Welcome to Part 10 (of 10) of our series about the SECURE 2.0 Act of 2022 (SECURE 2.0) (our other articles are on our JL Employee Benefits Blog Page). Among the many changes within SECURE 2.0, the following allow for increased flexibility for participants to access certain retirement plan accounts when faced with qualifying emergencies, hardships, and disasters.
Sections 312 & 602 — Effective after December 31, 2022, an employer may rely on an employee’s self-certification that they have experienced an event that qualifies as a financial hardship. Specifically, the new rules allow for self-certifications as to both (i) the fact that they have a hardship; and (ii) that the amount of the distribution is not in excess of the employee’s financial need. This welcome change is expected to significantly streamline the plan administration of hardship applications.
Section 312 of SECURE 2.0 also allows an employer to rely on an employee’s written certification for participants of a 457(b) plan experiencing an unforeseeable emergency. The certification is similar to those for the 401(k) and 403(b) plans in that it must state (i) the participant faces an unforeseeable emergency and (ii) the requested amount is not greater than the emergency need.
Also, effective for plan years beginning after December 31, 2023, the new 403(b) plan hardship rules now align with similar rules for 401(k) plans. Specifically, Section 602 eliminates the plan loan prerequisite to a hardship distribution for 403(b) plans, which now may also include certain employer contributions.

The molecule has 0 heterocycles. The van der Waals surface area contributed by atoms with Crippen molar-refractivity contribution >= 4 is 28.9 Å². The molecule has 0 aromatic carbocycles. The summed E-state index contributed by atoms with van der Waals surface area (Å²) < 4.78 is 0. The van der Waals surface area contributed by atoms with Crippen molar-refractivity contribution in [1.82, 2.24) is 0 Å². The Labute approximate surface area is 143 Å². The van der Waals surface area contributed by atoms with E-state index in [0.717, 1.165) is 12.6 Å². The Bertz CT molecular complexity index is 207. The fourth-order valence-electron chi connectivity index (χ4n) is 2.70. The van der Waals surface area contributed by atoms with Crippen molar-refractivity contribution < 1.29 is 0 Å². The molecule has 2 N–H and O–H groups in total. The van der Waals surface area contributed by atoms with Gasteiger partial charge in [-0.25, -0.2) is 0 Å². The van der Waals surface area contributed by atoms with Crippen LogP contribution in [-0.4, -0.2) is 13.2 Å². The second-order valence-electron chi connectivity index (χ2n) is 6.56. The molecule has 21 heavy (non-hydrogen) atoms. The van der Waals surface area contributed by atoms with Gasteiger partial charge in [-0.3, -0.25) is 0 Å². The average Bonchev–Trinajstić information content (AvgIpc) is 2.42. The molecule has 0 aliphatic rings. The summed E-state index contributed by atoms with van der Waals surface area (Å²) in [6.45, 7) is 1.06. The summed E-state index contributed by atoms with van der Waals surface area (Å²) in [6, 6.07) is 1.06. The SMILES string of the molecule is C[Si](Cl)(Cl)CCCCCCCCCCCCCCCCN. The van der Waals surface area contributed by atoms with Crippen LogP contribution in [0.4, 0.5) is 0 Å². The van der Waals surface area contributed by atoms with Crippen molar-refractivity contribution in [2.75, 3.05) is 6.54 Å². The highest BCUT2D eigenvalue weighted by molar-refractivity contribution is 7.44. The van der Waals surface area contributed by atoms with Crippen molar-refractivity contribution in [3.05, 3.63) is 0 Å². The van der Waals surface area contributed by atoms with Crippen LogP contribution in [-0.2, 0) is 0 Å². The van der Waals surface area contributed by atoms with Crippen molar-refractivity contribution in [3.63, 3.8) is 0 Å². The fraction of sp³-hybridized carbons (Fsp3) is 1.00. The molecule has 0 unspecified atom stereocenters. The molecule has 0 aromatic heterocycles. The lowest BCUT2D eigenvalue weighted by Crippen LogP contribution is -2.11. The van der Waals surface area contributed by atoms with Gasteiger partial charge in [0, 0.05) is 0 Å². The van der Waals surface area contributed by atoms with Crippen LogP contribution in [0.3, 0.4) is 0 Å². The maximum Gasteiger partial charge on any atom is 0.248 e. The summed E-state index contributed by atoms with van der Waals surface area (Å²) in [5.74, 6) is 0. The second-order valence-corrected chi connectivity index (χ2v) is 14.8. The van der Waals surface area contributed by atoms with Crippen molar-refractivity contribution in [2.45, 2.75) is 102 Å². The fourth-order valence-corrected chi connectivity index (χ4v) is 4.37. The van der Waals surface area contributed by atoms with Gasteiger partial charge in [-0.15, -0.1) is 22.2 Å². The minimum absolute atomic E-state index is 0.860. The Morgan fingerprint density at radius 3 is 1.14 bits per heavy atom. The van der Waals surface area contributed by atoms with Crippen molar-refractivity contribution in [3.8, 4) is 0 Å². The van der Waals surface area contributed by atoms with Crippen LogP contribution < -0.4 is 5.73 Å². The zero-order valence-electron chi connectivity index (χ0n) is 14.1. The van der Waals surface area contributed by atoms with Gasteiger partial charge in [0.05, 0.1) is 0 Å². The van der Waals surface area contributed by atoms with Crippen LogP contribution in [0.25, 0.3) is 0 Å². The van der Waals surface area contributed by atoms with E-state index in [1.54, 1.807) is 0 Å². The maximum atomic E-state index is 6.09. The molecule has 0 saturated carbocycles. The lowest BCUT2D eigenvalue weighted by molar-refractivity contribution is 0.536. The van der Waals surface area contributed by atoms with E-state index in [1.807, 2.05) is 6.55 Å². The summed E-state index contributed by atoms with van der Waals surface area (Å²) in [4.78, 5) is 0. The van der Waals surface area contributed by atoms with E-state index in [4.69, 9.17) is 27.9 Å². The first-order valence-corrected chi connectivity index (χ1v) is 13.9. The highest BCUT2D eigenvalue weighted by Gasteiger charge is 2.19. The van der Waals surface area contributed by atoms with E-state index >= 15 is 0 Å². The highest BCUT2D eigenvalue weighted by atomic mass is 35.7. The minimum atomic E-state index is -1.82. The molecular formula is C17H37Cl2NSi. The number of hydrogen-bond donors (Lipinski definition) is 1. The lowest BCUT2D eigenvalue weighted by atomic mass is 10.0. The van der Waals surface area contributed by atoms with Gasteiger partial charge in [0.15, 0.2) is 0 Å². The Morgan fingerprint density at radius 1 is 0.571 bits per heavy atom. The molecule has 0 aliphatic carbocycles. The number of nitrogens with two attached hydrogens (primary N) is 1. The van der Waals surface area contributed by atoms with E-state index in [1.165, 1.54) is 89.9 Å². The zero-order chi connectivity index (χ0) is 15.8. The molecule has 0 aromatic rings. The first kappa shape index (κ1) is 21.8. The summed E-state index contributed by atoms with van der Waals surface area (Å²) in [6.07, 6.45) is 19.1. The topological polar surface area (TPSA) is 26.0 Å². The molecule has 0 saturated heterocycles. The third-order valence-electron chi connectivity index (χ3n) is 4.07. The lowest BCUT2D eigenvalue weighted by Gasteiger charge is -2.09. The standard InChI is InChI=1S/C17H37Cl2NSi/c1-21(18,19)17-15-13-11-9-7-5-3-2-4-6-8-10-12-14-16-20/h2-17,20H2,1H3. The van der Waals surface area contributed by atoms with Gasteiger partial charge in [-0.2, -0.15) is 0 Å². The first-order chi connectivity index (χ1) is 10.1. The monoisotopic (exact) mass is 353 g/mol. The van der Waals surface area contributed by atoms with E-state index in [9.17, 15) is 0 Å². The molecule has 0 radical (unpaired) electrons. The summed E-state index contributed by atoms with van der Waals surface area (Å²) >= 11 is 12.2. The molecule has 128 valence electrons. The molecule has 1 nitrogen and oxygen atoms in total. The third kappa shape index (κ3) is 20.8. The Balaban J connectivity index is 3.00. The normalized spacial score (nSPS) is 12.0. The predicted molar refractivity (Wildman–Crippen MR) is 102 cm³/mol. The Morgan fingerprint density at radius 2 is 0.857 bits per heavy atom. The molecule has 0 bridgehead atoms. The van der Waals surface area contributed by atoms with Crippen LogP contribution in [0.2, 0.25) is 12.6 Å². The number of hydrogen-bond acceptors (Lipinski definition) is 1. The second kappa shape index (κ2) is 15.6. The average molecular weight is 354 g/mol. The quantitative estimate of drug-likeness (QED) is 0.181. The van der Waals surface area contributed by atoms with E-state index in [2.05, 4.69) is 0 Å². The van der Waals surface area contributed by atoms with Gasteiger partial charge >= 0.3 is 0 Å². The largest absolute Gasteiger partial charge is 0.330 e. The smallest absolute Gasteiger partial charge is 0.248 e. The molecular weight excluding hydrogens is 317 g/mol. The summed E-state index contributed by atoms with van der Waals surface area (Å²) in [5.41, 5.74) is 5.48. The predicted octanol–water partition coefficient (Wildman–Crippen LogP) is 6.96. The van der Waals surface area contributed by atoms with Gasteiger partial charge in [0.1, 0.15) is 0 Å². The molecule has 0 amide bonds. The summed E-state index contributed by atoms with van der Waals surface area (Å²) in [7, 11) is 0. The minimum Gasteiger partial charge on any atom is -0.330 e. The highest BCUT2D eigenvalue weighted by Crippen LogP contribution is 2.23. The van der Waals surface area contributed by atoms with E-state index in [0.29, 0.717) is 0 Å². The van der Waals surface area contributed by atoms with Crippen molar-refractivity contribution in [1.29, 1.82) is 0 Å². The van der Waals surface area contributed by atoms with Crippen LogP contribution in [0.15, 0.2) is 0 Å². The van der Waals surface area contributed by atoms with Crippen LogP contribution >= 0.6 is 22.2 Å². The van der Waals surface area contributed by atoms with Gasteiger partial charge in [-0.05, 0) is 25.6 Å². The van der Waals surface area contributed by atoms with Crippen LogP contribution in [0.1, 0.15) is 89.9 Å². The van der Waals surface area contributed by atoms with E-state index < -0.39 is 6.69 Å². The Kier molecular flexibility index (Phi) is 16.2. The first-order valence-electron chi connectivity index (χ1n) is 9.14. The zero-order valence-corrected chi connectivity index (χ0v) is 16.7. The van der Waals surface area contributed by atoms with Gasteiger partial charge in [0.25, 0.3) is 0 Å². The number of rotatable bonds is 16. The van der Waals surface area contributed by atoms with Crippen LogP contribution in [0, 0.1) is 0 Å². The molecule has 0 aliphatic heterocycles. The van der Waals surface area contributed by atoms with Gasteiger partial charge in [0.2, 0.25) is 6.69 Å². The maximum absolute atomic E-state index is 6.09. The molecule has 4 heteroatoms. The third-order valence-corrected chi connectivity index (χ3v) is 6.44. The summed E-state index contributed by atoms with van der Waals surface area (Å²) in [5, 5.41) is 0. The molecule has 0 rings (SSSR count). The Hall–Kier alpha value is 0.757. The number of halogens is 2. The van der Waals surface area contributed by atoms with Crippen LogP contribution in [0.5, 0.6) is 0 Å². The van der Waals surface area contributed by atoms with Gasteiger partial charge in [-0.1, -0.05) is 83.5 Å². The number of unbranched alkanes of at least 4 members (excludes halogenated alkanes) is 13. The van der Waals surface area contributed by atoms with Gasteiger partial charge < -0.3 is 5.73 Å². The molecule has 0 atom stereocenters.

Section 331— Effective for disasters after December 27, 2020, SECURE 2.0 finally makes the exception to the 10% early withdrawal tax for federally declared disasters permanent. Under the new rules, eligible distributions are up to $22,000 per disaster. Individuals receiving eligible distributions are not subject to the early withdrawal penalty of 10% ordinarily applied to hardship withdrawals. For the distribution to qualify for the exemption, the individual’s principal residence must be in a federally declared disaster area. Also, there must be a corresponding economic loss to receive such a distribution. Individuals are also eligible to repay the declared disaster distributions within three years. While the recipients must pay tax on the distribution, if not repaid, they can spread the taxable income over three tax years.
Additionally, employers may permit larger loans (up to a maximum of $100,000 or 100% of the vested account balance) as part of the qualified disaster distribution. Typically plan loans, not for the purchase of a principal residence, may not exceed a five-year payoff. Qualified individuals may be eligible for a delay of certain repayments for up to one year, which is disregarded when calculating the five-year payoff timeframe.
Lastly, for qualified individuals who received a qualified distribution for the purchase or construction of a principal residence during a specified timeframe surrounding the declared disaster but could not purchase or construct the principal residence due to the qualified disaster, Section 331 allows them to re-contribute that distribution.
We are available to help plan administrators understand and implement the requirements of SECURE 2.0. Please contact a Jackson Lewis employee benefits team member or the Jackson Lewis attorney with whom you regularly work if you have questions or need assistance.